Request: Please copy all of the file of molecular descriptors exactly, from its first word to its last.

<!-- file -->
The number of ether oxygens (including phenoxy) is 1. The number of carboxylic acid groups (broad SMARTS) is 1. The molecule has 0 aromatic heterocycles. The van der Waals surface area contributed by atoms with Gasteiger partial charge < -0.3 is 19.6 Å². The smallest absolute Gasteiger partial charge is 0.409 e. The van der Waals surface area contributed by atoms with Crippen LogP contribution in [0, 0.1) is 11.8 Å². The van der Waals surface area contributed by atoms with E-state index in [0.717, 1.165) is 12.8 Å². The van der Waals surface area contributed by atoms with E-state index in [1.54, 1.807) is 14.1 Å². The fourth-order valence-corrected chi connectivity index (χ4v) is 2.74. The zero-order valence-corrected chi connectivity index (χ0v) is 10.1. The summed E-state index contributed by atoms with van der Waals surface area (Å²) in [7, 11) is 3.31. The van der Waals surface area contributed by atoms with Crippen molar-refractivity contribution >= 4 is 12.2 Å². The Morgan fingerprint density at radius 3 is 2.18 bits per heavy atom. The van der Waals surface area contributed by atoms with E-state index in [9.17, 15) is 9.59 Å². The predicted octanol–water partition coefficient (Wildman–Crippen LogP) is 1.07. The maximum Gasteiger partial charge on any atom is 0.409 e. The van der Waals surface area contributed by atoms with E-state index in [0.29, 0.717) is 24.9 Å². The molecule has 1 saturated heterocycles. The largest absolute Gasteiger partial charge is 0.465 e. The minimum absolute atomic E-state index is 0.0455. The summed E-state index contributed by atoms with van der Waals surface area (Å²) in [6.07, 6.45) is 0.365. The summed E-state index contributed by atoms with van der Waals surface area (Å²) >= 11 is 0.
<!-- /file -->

The number of ether oxygens (including phenoxy) is 1. The number of carboxylic acid groups (broad SMARTS) is 1. The molecule has 0 aromatic heterocycles. The van der Waals surface area contributed by atoms with Gasteiger partial charge < -0.3 is 19.6 Å². The smallest absolute Gasteiger partial charge is 0.409 e. The van der Waals surface area contributed by atoms with Crippen LogP contribution in [0, 0.1) is 11.8 Å². The van der Waals surface area contributed by atoms with E-state index in [0.717, 1.165) is 12.8 Å². The van der Waals surface area contributed by atoms with E-state index in [1.54, 1.807) is 14.1 Å². The fourth-order valence-corrected chi connectivity index (χ4v) is 2.74. The zero-order valence-corrected chi connectivity index (χ0v) is 10.1. The summed E-state index contributed by atoms with van der Waals surface area (Å²) in [7, 11) is 3.31. The van der Waals surface area contributed by atoms with Crippen molar-refractivity contribution >= 4 is 12.2 Å². The Morgan fingerprint density at radius 3 is 2.18 bits per heavy atom. The van der Waals surface area contributed by atoms with E-state index in [9.17, 15) is 9.59 Å². The predicted octanol–water partition coefficient (Wildman–Crippen LogP) is 1.07. The maximum Gasteiger partial charge on any atom is 0.409 e. The van der Waals surface area contributed by atoms with E-state index in [0.29, 0.717) is 24.9 Å². The molecule has 1 saturated heterocycles. The largest absolute Gasteiger partial charge is 0.465 e. The minimum absolute atomic E-state index is 0.0455. The summed E-state index contributed by atoms with van der Waals surface area (Å²) in [6.07, 6.45) is 0.365. The summed E-state index contributed by atoms with van der Waals surface area (Å²) >= 11 is 0.